African American Studies
Interviewee: Cleo Silvers
Interviewer: Dr. Mark Naison, Lily Clarkson
Date of interview February 21, 2007
Summarized by Alice Stryker
Cleo Silvers comes from a very interesting background. She grew up in Elmwood, a suburb of Philadelphia, with both her paternal and maternal grandparents close by. Her ancestors on her father’s side were slaves and moved to Philadelphia from South Carolina with many former slaves. Her mother’s ancestors were free and assisted in the Underground Railroad.
Her mother had her when she was 18 and married her father who was 12 years older then her mother. Her father was the manager of a minor league Negro team located in Elmwood. In addition to this, her father was also a construction worker and built 2 houses for them. Her mother was a floor lady in a factory.
When she was about 9, she came to realize that the situation in the south was not fair to African-Americans. She clearly remembers the Montgomery Bus Boycotts and images of African-American children being abused by whites. She also read a lot of the popular magazines discussing the crisis, which had a big impact on her. She even met Malcolm X when she was growing up.
She discusses color internal and class hierarchies and how they affected her. For instance, she felt pressured into going to a certain college because she knew she would not fir in at the traditionally African-American colleges because she was dark skinned and from a working class background.
In 1963, she was part of the first African-Americans to go and dance on American Bandstand. They were not allowed in there, but her and her friends just rushed in front of the cameras. This was her first civil rights demonstration, although she thinks it’s a little funny.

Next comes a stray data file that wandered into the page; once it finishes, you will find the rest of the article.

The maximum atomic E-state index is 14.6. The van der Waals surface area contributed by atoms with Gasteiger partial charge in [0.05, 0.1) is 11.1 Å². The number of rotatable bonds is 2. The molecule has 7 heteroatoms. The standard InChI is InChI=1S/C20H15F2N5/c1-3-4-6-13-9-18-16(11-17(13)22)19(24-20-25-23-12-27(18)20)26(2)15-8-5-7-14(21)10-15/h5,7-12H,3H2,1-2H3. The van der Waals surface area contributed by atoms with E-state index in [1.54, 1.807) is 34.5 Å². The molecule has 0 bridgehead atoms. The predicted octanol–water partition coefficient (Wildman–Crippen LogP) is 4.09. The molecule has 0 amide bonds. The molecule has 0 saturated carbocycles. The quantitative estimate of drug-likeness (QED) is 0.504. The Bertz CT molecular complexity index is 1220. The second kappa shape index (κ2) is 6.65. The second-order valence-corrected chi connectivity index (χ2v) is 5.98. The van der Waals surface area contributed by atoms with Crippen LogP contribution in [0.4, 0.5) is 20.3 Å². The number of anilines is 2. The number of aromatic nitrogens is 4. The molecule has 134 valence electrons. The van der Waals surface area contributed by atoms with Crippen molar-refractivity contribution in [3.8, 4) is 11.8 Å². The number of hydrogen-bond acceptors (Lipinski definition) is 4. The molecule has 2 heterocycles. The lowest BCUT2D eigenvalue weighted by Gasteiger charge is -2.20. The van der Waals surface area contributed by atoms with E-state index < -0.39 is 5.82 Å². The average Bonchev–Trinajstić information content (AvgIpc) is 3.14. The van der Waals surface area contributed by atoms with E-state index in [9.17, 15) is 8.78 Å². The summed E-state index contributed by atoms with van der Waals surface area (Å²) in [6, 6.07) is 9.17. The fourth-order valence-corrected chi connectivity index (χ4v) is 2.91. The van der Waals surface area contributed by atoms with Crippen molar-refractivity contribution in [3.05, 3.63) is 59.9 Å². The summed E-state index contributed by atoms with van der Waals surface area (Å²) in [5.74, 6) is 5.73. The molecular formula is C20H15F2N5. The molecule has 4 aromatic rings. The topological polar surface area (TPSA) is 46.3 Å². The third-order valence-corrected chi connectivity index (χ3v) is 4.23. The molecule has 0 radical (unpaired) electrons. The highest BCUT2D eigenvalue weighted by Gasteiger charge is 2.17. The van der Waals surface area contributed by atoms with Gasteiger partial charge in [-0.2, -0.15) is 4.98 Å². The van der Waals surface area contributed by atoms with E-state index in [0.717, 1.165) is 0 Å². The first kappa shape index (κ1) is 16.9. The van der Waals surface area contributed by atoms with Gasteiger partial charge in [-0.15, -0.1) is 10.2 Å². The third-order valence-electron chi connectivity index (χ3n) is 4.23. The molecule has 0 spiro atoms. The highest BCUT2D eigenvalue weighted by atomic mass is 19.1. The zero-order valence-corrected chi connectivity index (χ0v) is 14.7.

She joined VISTA. Her training was in Baltimore and her fist assignment was in the South Bronx, specifically at St. Anselm’s Church on 151st and St. Ann’s Street. Her impressions of the South Bronx was that the conditions were terrible, especially the housing conditions. She was also appalled by the education and began tutoring at PS 151. Most of the students there were African-American and Puerto Rican. She also began to observe the community and the ways in which people interacted. She was not, however, involved in any community activism at this time. She also saw a lot of drug abuse in the south Bronx and worked in the Housing Projects. She also helped to establish block association in a few neighborhoods.
In 1967 she got involved with mental health work at Lincoln Hospital. A few weeks after she was hired the mental health workers began demanding more rights and better care for people suffering from mental illness.
Silvers, Cleo Interview One. February 21, 2007. Interview with the Bronx African American History Project: BAAHP. Digital Archive at Fordham.
Click below to download supplemental content.Silvers, Cleo Interview 1 Pt 1.mp3 (87226 kB)
Silvers, Cleo Interview 1 Pt 2.mp3 (28327 kB)